Samion was also arrested for molesting an eight-year-old girl in Clementi in 2005 but was let off with a stern warning by the police.

Senior counsellor Cheng Sheue Ling from the Singapore Children's Society, who spoke to the victim in the present case, said that the girl and her family would be 'relieved' by the judgment. 'They were really keen for justice and some closure,' said Ms Cheng.

Copyright 2007 Singapore Press Holdings Ltd.




Corpun file 20014

masthead

Straits Times, Singapore, 16 February 2008

No absolute cap on cane strokes: Jaya

But as a general norm, courts won't impose more than 24

By Peh Shing Huei

LEGALLY, an offender could be caned more than 24 strokes in Singapore, said Law Minister S. Jayakumar yesterday.

But as a general rule, decided in 1990 by the Attorney-General (AG), the courts would not impose more than that number.

This is because the AG assessed that 24 strokes, together with the jail sentences which are usually meted out in cases of multiple charges, would be enough of a deterrent measure.

This is done by the AG proceeding only on a limited number of charges upon each occasion where an accused faces multiple charges.

Professor Jayakumar, who was replying to Non-Constituency MP Sylvia Lim, added that the Government will reflect this practice in its review of the Criminal Procedure Code, which governs how criminal cases are conducted.

Ms Lim had asked if there were cases in which prisoners had been caned more than 24 strokes, and if so, how it came about.

Prof Jayakumar, who is also the Deputy Prime Minister, said in his reply that Ms Lim's query could have been prompted by recent media publicity about the case of Mr Qwek Kee Chong.

Mr Qwek made the news last month when his accomplices made moves to seek compensation amounting to several million dollars from the Government.

He was part of a four-man gang that carried out a spate of violent armed robberies in 1987. He was convicted that year of four charges of armed robbery and sentenced to 10 years' imprisonment and 48 strokes of the cane.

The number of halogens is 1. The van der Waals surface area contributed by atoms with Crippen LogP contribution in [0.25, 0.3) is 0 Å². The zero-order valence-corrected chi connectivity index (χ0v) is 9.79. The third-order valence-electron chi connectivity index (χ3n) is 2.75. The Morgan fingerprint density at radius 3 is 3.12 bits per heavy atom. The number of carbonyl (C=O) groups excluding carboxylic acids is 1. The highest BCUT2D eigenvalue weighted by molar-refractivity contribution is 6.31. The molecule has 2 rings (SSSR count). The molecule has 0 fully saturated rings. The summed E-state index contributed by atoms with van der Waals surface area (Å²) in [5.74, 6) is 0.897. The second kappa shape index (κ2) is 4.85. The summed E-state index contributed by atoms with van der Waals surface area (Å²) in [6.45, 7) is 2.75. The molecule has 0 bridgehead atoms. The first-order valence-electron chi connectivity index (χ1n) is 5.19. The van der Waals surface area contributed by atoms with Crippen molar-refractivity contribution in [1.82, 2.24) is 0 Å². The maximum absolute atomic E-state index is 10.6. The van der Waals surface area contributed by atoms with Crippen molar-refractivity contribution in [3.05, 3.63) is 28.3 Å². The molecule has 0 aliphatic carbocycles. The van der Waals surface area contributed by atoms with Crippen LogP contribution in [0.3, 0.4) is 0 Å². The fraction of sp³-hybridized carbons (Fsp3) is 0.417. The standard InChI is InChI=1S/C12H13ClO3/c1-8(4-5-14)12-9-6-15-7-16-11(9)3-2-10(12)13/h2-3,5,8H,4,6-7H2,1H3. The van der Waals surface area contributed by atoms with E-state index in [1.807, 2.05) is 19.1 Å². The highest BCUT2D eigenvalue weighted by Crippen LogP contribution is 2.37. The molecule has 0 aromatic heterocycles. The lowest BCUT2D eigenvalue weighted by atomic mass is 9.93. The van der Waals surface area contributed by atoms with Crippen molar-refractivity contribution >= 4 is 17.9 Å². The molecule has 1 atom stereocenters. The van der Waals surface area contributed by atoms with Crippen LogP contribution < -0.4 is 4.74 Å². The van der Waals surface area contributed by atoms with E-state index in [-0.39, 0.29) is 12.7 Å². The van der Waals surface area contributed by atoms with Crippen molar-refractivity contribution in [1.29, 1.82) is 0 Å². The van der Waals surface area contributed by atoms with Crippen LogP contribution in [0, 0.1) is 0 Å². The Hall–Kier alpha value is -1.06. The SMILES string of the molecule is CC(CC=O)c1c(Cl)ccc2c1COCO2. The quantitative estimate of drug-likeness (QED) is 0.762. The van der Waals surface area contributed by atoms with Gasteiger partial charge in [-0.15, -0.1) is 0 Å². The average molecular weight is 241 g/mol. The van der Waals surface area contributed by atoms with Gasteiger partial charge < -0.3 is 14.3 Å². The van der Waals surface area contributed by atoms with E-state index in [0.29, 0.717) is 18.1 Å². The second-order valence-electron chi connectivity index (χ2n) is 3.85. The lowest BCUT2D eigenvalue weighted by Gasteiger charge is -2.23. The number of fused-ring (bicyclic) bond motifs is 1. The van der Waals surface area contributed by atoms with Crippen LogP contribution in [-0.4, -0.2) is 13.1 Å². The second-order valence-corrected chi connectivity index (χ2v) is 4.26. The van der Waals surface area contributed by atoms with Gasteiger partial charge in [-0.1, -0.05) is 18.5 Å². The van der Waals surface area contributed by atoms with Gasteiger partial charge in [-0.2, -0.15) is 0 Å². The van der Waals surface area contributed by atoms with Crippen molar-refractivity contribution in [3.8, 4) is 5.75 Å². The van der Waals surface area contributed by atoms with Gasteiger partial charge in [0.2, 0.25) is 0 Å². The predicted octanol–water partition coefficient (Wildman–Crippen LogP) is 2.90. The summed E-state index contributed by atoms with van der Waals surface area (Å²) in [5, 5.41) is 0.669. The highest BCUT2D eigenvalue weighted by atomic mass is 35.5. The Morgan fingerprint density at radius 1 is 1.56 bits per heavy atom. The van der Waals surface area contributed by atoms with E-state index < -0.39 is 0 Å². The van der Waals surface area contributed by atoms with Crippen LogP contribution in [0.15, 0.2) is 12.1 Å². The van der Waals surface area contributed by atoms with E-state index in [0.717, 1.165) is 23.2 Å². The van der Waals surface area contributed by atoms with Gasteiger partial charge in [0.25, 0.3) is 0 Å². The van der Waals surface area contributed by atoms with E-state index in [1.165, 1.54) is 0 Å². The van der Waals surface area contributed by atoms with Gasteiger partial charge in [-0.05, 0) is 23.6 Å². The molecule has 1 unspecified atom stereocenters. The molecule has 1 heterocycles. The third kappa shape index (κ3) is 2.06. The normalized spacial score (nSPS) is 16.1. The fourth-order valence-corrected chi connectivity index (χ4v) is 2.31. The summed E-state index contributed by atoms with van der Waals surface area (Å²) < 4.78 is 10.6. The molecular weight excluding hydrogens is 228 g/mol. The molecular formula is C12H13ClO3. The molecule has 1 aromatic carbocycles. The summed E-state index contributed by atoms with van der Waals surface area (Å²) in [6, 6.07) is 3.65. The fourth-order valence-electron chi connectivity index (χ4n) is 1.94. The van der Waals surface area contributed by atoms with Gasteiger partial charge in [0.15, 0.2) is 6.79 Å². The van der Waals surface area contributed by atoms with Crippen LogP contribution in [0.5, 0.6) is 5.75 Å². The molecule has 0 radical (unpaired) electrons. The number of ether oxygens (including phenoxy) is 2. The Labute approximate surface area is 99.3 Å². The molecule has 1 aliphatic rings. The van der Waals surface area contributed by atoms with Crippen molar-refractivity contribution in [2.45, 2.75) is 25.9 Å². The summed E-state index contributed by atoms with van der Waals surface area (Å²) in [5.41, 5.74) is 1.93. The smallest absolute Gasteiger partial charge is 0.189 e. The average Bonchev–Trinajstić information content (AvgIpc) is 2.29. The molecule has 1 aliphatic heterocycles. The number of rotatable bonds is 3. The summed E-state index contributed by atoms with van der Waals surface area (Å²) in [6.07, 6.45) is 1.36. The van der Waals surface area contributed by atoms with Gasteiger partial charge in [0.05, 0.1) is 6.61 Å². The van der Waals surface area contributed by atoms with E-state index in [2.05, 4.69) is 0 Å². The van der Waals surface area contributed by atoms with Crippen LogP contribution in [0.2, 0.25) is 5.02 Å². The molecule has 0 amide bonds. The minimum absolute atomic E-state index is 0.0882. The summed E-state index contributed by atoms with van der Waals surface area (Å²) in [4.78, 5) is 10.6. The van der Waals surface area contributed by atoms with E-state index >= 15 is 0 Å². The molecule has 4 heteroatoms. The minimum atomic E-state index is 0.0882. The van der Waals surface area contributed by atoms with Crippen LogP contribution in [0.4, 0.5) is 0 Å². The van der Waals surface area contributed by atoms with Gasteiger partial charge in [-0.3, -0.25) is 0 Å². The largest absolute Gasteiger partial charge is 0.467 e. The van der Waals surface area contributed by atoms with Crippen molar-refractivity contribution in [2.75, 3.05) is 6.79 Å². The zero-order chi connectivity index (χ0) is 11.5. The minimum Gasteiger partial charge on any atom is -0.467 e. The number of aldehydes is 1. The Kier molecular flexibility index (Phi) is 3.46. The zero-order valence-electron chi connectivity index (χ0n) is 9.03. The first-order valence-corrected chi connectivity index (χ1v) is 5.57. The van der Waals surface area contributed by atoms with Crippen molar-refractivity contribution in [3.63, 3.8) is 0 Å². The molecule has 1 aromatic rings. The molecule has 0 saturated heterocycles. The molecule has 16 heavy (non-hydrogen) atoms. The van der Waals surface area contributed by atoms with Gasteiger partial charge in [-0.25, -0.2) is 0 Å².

In 1991, the year after the AG made his ruling for 24 strokes, Mr Qwek sued the Government and later, he was given a token ex-gratia payment after he decided to drop his suit.

Prof Jayakumar clarified yesterday that the token payment was made 'not because his claim was meritorious or he deserved it or had any legal right to it'.

'But rather, the AG made the decision on ex-gratia payment, among other things, in order to save time and cost involved in arguing the case before the High Court and probably even before the Court of Appeal,' said Prof Jayakumar, in response to Ms Ellen Lee (Sembawang GRC) who asked why payment was made to Mr Qwek.

The minister also further clarified that while no offender is caned more than 24 strokes at one session, that does not mean no offender will ever be caned beyond 24 strokes.

He said that if there is an absolute cap of 24 strokes, the state is giving a serial offender 'permanent immunity' from further caning.

'Take the case of a serial offender who, say, over a period of weeks or months is tried on several occasions for several different offences,' he said, in response to Ms Indranee Rajah (Tanjong Pagar GRC) who wanted to be sure about the maximum caning given.

'The first set of offences, say, maybe this week, could involve rape, then in the following week, he may commit armed robberies, then the third week, he may commit rioting with a deadly weapon. These are all serious offences.